Kenzo Spring 2023 Ready-to-Wear

This sophomore collection by Nigo for Kenzo marked a double graduation. The first was that—as he observed via his trusty translator Toby, post-show—Nigo is increasingly finding the levels and detail of denim (now all sourced from Japan) and workwear production here much more aligned with his expectations as a connoisseur, thanks to evolution within Kenzo. Said Toby: “He’s got access to the fabrics he wants. Everything’s still being made here, but he feels that they understand his vibe and then they’re also adding to it with their own sensibility.”

Secondly, a graduation is what this show was staged to remind us of. Nigo said he’d used the concept of a passing out ceremony—inspired by a 1980s show by Kenzo Takada based on a sports day—in order to present an otherwise diverse group of dressed characters under the same banner: this was Kenzo’s class of ’23.

Nigo is still understandably steeping himself in the archive of the house’s founder. Waistcoats came patched with an array of long-defunct labels—including for Kenzo Jeans and Jungle—that were reproductions of original Takada-era graphic designs. Similarly the patched naif animalia pieces were based on an archive design. And the womenswear especially—with the notable exception of a wabash and hickory striped denim liner dress in look 19, and look 16’s fabulous unwashed swing skirt—seemed deeply rooted in Takada’s oeuvre.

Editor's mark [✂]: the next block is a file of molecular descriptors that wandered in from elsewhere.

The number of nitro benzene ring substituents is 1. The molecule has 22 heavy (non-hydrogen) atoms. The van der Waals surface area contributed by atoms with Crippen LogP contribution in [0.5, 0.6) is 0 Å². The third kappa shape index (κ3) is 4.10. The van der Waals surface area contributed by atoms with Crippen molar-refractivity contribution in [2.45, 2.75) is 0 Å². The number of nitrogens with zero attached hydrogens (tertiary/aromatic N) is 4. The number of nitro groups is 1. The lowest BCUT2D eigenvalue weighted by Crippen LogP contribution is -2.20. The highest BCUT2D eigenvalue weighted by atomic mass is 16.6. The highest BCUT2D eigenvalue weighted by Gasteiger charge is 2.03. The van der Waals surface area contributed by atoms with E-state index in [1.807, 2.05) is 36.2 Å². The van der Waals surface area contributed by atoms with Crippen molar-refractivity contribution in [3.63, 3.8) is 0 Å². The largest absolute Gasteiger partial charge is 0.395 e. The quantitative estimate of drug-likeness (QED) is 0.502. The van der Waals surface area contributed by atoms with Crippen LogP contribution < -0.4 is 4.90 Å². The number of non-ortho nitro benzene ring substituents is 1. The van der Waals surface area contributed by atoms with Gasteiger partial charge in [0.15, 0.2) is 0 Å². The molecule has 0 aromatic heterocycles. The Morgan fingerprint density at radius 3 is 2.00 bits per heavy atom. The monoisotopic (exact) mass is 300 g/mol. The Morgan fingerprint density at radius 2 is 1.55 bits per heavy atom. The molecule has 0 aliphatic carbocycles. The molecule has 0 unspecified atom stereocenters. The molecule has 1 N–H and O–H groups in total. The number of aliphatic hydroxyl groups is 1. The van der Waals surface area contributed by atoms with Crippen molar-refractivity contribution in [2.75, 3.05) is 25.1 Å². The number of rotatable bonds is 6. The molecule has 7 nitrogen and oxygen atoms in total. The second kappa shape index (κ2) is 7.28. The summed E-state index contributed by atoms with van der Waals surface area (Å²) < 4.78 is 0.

Although this was a continuation of last season’s collection—in honor of Takada’s own annual cycle—a new interjection was the armada of naval inspired pieces. As well as literal-ish sailor wear, the maritime scarf was ingeniously integrated into the house’s revived tailoring as jacket lapels. The maritime aesthetic is deeply embedded in contemporary Japanese dress—just look at the school uniforms—but it also served as an interesting point of connection in a collection that was produced by a French house, conceived by a Japanese designer, and which took fundamental points of inspiration from Americana: conceptually, these were much-traveled clothes.

Justin Timberlake and Jessica Biel, Jaden Smith and Ghali were among the latest crop of stars here to see Nigo’s work for themselves. In what I counted as his third show of the menswear week, Alexandre Arnault was here too, wearing sturdy New Balance 911s like all pro show attendees do. One marginally less youthful fan of the collection was Sidney Toledano, the Chairman and CEO of LVMH Fashion Group, who recalled fondly backstage that his first ever jacket was by Takada, then told Nigo he would wear one of the collection’s woozy regimental striped suits to the group’s next board meeting. This was a collection with pan-generational appeal that spanned continents and cultures: word is that the sales are already reflecting the new wind Nigo has brought to Kenzo.

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